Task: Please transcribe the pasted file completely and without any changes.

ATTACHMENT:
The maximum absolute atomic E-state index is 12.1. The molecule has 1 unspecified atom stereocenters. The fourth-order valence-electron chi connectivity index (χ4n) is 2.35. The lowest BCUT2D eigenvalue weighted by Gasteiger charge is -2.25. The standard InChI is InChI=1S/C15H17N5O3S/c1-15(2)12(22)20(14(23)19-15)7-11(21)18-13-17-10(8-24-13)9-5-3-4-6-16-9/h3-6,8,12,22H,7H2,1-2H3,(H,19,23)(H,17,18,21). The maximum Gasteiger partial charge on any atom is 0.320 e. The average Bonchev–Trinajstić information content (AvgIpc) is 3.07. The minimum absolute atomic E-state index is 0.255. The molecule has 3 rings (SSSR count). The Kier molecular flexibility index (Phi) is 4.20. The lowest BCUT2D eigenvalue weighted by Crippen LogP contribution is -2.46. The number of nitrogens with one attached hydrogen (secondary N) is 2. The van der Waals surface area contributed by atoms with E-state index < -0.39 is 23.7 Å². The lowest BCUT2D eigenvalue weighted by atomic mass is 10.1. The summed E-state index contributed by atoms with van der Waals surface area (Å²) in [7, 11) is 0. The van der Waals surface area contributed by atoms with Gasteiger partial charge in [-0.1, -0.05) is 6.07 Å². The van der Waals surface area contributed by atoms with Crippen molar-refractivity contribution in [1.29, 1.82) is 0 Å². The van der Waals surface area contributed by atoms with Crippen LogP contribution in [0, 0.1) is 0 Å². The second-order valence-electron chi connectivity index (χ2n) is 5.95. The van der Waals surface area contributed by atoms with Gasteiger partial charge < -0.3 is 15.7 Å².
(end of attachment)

The maximum absolute atomic E-state index is 12.1. The molecule has 1 unspecified atom stereocenters. The fourth-order valence-electron chi connectivity index (χ4n) is 2.35. The lowest BCUT2D eigenvalue weighted by Gasteiger charge is -2.25. The standard InChI is InChI=1S/C15H17N5O3S/c1-15(2)12(22)20(14(23)19-15)7-11(21)18-13-17-10(8-24-13)9-5-3-4-6-16-9/h3-6,8,12,22H,7H2,1-2H3,(H,19,23)(H,17,18,21). The maximum Gasteiger partial charge on any atom is 0.320 e. The average Bonchev–Trinajstić information content (AvgIpc) is 3.07. The minimum absolute atomic E-state index is 0.255. The molecule has 3 rings (SSSR count). The Kier molecular flexibility index (Phi) is 4.20. The lowest BCUT2D eigenvalue weighted by Crippen LogP contribution is -2.46. The number of nitrogens with one attached hydrogen (secondary N) is 2. The van der Waals surface area contributed by atoms with E-state index < -0.39 is 23.7 Å². The lowest BCUT2D eigenvalue weighted by atomic mass is 10.1. The summed E-state index contributed by atoms with van der Waals surface area (Å²) in [7, 11) is 0. The van der Waals surface area contributed by atoms with Gasteiger partial charge in [-0.1, -0.05) is 6.07 Å². The van der Waals surface area contributed by atoms with Crippen molar-refractivity contribution in [1.29, 1.82) is 0 Å². The van der Waals surface area contributed by atoms with Crippen LogP contribution in [0, 0.1) is 0 Å². The second-order valence-electron chi connectivity index (χ2n) is 5.95. The van der Waals surface area contributed by atoms with Gasteiger partial charge < -0.3 is 15.7 Å².